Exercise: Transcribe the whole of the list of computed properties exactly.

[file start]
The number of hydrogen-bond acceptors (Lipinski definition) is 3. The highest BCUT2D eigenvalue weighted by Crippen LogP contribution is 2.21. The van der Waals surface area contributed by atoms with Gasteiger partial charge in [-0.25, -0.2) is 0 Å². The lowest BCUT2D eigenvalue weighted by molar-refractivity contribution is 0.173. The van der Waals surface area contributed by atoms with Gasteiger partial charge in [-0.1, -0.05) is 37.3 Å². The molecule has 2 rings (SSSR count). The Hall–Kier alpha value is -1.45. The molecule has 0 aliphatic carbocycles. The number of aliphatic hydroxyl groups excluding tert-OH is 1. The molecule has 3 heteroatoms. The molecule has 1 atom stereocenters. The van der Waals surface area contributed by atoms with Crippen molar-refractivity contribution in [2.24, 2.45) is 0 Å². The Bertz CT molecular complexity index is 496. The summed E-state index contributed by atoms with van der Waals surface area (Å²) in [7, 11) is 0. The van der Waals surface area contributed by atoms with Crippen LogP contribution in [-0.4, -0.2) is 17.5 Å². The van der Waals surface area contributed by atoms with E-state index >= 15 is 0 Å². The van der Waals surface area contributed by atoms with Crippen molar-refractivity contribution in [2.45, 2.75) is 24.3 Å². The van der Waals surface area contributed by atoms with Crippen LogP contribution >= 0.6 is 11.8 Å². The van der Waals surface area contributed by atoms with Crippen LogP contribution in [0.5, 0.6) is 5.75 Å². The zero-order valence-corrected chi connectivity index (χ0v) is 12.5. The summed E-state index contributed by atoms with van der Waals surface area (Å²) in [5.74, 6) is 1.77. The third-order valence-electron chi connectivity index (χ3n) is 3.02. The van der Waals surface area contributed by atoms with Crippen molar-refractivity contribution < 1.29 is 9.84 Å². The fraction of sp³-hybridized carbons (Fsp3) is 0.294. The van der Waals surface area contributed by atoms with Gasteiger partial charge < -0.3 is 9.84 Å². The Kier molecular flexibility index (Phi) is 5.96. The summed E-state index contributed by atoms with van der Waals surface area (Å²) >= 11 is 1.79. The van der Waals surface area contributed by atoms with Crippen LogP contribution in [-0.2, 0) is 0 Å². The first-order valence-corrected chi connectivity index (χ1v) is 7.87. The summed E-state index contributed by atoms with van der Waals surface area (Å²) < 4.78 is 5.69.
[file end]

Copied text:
The number of hydrogen-bond acceptors (Lipinski definition) is 3. The highest BCUT2D eigenvalue weighted by Crippen LogP contribution is 2.21. The van der Waals surface area contributed by atoms with Gasteiger partial charge in [-0.25, -0.2) is 0 Å². The lowest BCUT2D eigenvalue weighted by molar-refractivity contribution is 0.173. The van der Waals surface area contributed by atoms with Gasteiger partial charge in [-0.1, -0.05) is 37.3 Å². The molecule has 2 rings (SSSR count). The Hall–Kier alpha value is -1.45. The molecule has 0 aliphatic carbocycles. The number of aliphatic hydroxyl groups excluding tert-OH is 1. The molecule has 3 heteroatoms. The molecule has 1 atom stereocenters. The van der Waals surface area contributed by atoms with Crippen molar-refractivity contribution in [2.24, 2.45) is 0 Å². The Bertz CT molecular complexity index is 496. The summed E-state index contributed by atoms with van der Waals surface area (Å²) in [7, 11) is 0. The van der Waals surface area contributed by atoms with Crippen LogP contribution in [-0.4, -0.2) is 17.5 Å². The van der Waals surface area contributed by atoms with E-state index >= 15 is 0 Å². The van der Waals surface area contributed by atoms with Crippen molar-refractivity contribution in [2.45, 2.75) is 24.3 Å². The van der Waals surface area contributed by atoms with Crippen LogP contribution >= 0.6 is 11.8 Å². The van der Waals surface area contributed by atoms with Crippen LogP contribution in [0.5, 0.6) is 5.75 Å². The zero-order valence-corrected chi connectivity index (χ0v) is 12.5. The summed E-state index contributed by atoms with van der Waals surface area (Å²) in [5.74, 6) is 1.77. The third-order valence-electron chi connectivity index (χ3n) is 3.02. The van der Waals surface area contributed by atoms with Crippen molar-refractivity contribution < 1.29 is 9.84 Å². The fraction of sp³-hybridized carbons (Fsp3) is 0.294. The van der Waals surface area contributed by atoms with Gasteiger partial charge < -0.3 is 9.84 Å². The Kier molecular flexibility index (Phi) is 5.96. The summed E-state index contributed by atoms with van der Waals surface area (Å²) >= 11 is 1.79. The van der Waals surface area contributed by atoms with Crippen LogP contribution in [-0.2, 0) is 0 Å². The first-order valence-corrected chi connectivity index (χ1v) is 7.87. The summed E-state index contributed by atoms with van der Waals surface area (Å²) < 4.78 is 5.69.